Your doctor will need to know everything.

 Before the actual procedure, doctors must ask their patients standard queries, such as medical history, current medication, and lifestyle. For fillers, Hayano does a physical examination of the patient to determine if the patient is a good candidate for the procedure. Not everyone is a good fit for a filler injection and since this is not a surgical procedure, there are limitations as to what can be achieved.

 Non-surgical nose job using long-lasting dermal fillers

Dr. Cecilia Ramos-Bernad of Dr. CRB takes her patient's daily activities into consideration, saying, "I need to know if they drink, smoke, dive, or do other contact sports, among other activities."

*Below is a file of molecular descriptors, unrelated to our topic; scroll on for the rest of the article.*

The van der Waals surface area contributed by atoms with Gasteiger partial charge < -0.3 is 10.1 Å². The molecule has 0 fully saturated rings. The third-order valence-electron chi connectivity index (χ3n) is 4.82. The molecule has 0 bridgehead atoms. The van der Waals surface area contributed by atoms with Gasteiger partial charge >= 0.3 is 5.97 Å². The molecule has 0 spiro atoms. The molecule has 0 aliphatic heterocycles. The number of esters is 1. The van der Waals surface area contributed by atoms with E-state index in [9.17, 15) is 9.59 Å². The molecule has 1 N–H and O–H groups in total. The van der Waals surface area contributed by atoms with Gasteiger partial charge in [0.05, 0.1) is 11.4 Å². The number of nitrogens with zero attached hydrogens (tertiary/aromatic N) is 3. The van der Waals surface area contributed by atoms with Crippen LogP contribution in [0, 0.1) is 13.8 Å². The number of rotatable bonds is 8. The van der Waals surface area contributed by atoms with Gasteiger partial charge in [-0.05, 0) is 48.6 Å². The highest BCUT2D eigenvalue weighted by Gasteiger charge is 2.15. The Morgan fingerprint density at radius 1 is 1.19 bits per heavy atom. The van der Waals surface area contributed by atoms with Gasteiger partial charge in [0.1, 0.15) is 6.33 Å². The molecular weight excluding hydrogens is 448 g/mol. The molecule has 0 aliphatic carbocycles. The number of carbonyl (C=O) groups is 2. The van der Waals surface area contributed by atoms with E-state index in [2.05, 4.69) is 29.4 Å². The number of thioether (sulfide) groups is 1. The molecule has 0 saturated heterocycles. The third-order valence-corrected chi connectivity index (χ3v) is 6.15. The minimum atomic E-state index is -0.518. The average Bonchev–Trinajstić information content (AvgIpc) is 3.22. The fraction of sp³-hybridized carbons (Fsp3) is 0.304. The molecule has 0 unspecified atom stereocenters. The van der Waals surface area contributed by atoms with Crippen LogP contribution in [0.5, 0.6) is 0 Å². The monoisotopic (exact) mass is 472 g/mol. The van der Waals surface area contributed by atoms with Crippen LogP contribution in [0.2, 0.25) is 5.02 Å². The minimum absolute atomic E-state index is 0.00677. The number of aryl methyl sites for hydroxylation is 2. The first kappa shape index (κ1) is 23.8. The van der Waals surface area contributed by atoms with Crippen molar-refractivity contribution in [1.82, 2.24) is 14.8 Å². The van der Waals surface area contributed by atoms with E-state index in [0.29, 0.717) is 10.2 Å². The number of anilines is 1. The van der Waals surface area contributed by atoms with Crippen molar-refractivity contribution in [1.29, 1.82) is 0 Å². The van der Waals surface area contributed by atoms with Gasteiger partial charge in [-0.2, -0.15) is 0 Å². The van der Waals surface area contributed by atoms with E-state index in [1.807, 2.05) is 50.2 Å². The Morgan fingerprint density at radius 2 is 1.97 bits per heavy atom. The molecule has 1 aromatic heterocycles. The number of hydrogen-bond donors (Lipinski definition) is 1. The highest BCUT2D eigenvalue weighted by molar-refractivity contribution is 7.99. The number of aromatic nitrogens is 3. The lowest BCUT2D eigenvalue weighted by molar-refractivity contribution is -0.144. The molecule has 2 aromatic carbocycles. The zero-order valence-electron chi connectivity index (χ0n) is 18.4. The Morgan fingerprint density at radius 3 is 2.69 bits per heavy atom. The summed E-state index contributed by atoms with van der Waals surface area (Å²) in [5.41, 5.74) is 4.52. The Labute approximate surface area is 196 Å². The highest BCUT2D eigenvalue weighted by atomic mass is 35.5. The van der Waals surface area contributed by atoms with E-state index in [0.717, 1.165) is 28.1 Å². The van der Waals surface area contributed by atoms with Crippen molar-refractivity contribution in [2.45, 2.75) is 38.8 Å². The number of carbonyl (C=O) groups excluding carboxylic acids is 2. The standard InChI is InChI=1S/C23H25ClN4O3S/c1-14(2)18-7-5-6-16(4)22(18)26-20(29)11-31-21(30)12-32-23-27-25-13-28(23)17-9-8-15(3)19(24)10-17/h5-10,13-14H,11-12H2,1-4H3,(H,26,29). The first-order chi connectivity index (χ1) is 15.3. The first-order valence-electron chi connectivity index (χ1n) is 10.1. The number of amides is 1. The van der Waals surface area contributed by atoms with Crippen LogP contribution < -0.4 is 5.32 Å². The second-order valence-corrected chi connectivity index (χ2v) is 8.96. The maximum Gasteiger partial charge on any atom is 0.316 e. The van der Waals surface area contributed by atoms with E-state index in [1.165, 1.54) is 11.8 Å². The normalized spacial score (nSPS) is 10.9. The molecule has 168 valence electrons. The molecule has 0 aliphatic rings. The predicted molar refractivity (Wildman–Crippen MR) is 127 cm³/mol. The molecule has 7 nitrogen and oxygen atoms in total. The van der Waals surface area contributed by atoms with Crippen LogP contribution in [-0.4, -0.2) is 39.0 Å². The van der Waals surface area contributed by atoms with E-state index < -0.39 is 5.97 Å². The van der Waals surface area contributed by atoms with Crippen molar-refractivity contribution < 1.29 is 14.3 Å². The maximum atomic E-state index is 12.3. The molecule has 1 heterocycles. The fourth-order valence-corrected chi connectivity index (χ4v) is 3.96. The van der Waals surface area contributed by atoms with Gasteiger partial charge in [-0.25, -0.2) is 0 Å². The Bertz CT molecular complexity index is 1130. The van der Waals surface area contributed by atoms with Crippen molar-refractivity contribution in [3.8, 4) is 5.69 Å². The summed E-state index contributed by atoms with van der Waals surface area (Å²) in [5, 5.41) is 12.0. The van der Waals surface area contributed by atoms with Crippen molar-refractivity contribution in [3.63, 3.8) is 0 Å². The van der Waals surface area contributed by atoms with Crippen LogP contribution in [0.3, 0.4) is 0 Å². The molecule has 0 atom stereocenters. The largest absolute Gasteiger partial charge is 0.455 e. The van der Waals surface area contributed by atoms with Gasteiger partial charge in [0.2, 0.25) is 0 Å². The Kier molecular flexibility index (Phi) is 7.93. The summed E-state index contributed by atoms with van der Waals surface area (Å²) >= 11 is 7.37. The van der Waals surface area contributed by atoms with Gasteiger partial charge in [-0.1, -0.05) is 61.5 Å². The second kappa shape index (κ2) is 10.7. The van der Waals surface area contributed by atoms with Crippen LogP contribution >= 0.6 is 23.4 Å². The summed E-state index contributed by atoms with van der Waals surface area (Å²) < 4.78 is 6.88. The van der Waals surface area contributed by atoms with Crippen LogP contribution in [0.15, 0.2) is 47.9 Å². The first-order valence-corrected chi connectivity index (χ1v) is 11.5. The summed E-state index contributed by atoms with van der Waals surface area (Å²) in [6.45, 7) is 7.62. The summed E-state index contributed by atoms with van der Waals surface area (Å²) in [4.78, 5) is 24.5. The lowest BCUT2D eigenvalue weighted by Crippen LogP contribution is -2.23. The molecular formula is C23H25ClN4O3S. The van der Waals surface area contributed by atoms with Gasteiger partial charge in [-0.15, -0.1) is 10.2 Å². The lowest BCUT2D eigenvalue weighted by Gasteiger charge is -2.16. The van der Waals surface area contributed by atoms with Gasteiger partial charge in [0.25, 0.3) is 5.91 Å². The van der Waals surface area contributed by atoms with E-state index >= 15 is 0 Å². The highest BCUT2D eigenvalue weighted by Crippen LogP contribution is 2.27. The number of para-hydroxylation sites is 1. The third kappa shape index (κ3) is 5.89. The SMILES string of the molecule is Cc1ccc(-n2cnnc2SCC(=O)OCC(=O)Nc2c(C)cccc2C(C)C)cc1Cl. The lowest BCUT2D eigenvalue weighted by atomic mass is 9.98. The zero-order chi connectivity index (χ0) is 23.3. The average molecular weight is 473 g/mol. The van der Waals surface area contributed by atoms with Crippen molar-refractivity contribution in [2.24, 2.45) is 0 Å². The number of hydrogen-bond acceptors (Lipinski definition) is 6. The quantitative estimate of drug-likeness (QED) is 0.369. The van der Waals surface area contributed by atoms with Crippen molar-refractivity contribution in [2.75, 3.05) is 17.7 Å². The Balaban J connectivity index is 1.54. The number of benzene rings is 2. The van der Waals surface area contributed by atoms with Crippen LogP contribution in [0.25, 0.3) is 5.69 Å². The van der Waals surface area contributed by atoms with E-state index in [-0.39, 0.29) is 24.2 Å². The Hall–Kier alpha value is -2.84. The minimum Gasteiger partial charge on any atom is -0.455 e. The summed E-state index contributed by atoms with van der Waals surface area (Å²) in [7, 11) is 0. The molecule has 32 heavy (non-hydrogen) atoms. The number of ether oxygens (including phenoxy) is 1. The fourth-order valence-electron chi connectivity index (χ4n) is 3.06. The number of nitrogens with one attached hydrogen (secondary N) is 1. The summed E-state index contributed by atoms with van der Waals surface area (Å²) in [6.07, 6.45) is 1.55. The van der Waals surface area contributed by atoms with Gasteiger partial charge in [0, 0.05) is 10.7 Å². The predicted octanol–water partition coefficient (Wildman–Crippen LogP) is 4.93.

Over at the Belo Medical Group, Dr. Vicki Belo and her staff do routine checks on whether there are any functional problems such as obstruction of breathing. "It is in our protocol to ensure that there is complete and full disclosure of the patient including information on previous surgeries because structures may already be altered," she says. Likewise, she encourages her patients to ask all the questions they need answers to during the consultation so that trust and confidence strengthen the relationship between patient and doctor.

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There are different types of materials used in rhinoplasty, and some are more natural than others.